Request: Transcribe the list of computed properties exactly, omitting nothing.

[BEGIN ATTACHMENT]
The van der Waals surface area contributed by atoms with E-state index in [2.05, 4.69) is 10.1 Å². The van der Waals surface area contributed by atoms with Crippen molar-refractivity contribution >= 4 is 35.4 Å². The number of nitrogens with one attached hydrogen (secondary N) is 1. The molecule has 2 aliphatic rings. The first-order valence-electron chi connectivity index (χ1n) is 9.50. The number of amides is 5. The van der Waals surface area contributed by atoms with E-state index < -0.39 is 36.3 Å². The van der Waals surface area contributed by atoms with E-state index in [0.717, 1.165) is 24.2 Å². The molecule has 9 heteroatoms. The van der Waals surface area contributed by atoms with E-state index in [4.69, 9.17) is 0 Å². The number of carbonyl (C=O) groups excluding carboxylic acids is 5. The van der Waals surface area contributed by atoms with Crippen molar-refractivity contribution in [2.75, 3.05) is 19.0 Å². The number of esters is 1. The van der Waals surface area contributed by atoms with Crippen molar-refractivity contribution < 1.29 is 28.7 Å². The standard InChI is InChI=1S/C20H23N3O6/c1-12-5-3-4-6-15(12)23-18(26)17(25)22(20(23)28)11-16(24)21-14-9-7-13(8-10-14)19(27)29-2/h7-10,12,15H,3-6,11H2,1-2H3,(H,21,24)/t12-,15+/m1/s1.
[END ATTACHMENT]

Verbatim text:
The van der Waals surface area contributed by atoms with E-state index in [2.05, 4.69) is 10.1 Å². The van der Waals surface area contributed by atoms with Crippen molar-refractivity contribution >= 4 is 35.4 Å². The number of nitrogens with one attached hydrogen (secondary N) is 1. The molecule has 2 aliphatic rings. The first-order valence-electron chi connectivity index (χ1n) is 9.50. The number of amides is 5. The van der Waals surface area contributed by atoms with E-state index < -0.39 is 36.3 Å². The van der Waals surface area contributed by atoms with E-state index in [0.717, 1.165) is 24.2 Å². The molecule has 9 heteroatoms. The van der Waals surface area contributed by atoms with E-state index in [4.69, 9.17) is 0 Å². The number of carbonyl (C=O) groups excluding carboxylic acids is 5. The van der Waals surface area contributed by atoms with Crippen molar-refractivity contribution in [2.75, 3.05) is 19.0 Å². The number of esters is 1. The van der Waals surface area contributed by atoms with Crippen molar-refractivity contribution < 1.29 is 28.7 Å². The standard InChI is InChI=1S/C20H23N3O6/c1-12-5-3-4-6-15(12)23-18(26)17(25)22(20(23)28)11-16(24)21-14-9-7-13(8-10-14)19(27)29-2/h7-10,12,15H,3-6,11H2,1-2H3,(H,21,24)/t12-,15+/m1/s1.